Thirty three years ago, in 1978, Jeanne and I bought a compact L. Lange Model 6303 wood burning stove for our apartment. It went along with us to our new house in Ira in 1984 and has been keeping us warm ever since. Last year it was showing small fissures in the seams between it’s cast iron panels and we knew it was time for a major overhaul. I tried smearing furnace cement into the cracks but that wasn’t working. To recaulk the stove it had to be taken apart.
L.Lange, a Danish company, made their stoves from premium cast iron as is evident in their durability and engineering. Because the stove weighs over three hundred pounds I took it apart, and later, reassembled it in place. Only eight short bolts hold it together and all but two surrendered to my wrench. Those had to be drilled out.
The original caulking between the stove panels was very deteriorated and the panels pried apart easily. Now I could start cleaning them. I used a small air powered chisel but hand tools would have worked too to remove the remaining baked on caulk from the mating joint surfaces. Joint surfaces should be cleaned as close to bare metal as possible, I used a wire brush after chiseling and then sandpaper to expose the base iron. There were fifteen panels to clean and the job took me a few hours out on the lawn making noise and dust. I wore a ” nuisance” style paper dust mask because of the caustic dust.
To reassemble our stove I bought Rutland brand furnace cement, made right here in Rutland, Vermont, a silicon and alkali mixture which bonds metal to metal, perfect for stove repair. I used two 10oz tubes for a caulking gun, plus a half pound container in the course of the job. The caulking gun made filling the long joints on the panels easy with little mess. The contents of the bulk container spread into the wide joints between the stove’s arched side panels with a putty knife.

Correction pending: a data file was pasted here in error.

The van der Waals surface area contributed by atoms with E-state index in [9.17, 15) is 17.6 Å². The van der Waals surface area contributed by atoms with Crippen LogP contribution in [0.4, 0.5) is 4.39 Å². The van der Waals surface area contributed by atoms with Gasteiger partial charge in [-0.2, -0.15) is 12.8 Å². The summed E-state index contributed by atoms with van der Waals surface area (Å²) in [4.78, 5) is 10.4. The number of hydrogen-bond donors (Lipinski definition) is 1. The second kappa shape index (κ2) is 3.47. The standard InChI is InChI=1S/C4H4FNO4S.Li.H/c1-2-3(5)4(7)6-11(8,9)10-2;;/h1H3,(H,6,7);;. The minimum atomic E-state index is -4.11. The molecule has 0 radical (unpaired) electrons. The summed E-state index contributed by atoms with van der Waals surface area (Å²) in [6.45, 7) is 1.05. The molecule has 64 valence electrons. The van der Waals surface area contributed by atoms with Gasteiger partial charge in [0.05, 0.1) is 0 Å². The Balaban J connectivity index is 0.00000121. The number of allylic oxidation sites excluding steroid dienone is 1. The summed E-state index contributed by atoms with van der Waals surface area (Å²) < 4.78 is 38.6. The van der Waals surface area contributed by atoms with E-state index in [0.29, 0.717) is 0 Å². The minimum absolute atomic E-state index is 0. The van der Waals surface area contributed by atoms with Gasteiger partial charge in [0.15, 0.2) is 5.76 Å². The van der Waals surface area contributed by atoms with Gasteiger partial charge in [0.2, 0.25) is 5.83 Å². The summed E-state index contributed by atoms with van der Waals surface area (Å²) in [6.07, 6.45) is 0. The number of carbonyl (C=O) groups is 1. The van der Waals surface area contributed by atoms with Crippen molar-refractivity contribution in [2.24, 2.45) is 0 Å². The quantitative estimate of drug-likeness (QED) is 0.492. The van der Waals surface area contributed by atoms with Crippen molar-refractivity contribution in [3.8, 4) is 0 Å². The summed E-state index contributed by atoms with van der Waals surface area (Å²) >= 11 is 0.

To make sure the assembly went right I put a series of the panels together without caulk and marked them one to the other with a fine chalk mark, then laid them out on drop cloths. That is important because the caulking compound is chemically aggressive and will permanently etch any ceramic or glass it dries on. We have ceramic tiles under the stove and I learned this the hard way. Wearing rubber gloves is recommended.
Application is pretty simple. Wet the joint surfaces with water (I used an old paintbrush) then apply enough caulk to fill the joints when assembled. Then put the panels into place lining up the chalk marks and any bolt holes. Remove excess caulk that squeezes out of the joints to use on the next panel and smooth the work. If any caulk gets on an outside surface it has to be immediately wiped off and the area washed with warm water. Rutland’s refractory compound is permanent when it dries.
After more than thirty years of heating our woodstove had some slight warping which resisted reassembly at the final stage. I solved that by using two wood clamps to bring the panels into alignment and locked them in place with the last bolt. In a couple weeks, if cool weather arrives, I’ll light a small fire in the rebuilt stove to set the refractory and then it will be ready to heat our home for some more winters. In the meantime it needs a new coat of stove blacking, and that’s for a rainy day.